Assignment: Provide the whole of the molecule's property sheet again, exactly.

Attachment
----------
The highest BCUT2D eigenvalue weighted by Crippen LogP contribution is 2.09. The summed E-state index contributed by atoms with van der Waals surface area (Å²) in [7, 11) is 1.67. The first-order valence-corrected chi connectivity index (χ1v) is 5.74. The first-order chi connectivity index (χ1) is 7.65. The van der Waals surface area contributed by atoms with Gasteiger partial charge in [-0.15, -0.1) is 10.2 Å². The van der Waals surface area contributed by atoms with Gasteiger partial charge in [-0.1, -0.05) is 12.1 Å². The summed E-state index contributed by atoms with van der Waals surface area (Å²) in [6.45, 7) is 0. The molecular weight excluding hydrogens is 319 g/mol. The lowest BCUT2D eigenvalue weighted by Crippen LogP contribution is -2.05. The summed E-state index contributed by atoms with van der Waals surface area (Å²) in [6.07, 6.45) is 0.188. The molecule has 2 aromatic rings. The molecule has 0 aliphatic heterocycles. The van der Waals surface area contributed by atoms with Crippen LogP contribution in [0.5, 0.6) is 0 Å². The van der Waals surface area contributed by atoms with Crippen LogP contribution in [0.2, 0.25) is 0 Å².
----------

The highest BCUT2D eigenvalue weighted by Crippen LogP contribution is 2.09. The summed E-state index contributed by atoms with van der Waals surface area (Å²) in [7, 11) is 1.67. The first-order valence-corrected chi connectivity index (χ1v) is 5.74. The first-order chi connectivity index (χ1) is 7.65. The van der Waals surface area contributed by atoms with Gasteiger partial charge in [-0.15, -0.1) is 10.2 Å². The van der Waals surface area contributed by atoms with Gasteiger partial charge in [-0.1, -0.05) is 12.1 Å². The summed E-state index contributed by atoms with van der Waals surface area (Å²) in [6.45, 7) is 0. The molecular weight excluding hydrogens is 319 g/mol. The lowest BCUT2D eigenvalue weighted by Crippen LogP contribution is -2.05. The summed E-state index contributed by atoms with van der Waals surface area (Å²) in [6.07, 6.45) is 0.188. The molecule has 2 aromatic rings. The molecule has 0 aliphatic heterocycles. The van der Waals surface area contributed by atoms with Crippen LogP contribution in [0.5, 0.6) is 0 Å². The van der Waals surface area contributed by atoms with Crippen LogP contribution in [0.2, 0.25) is 0 Å².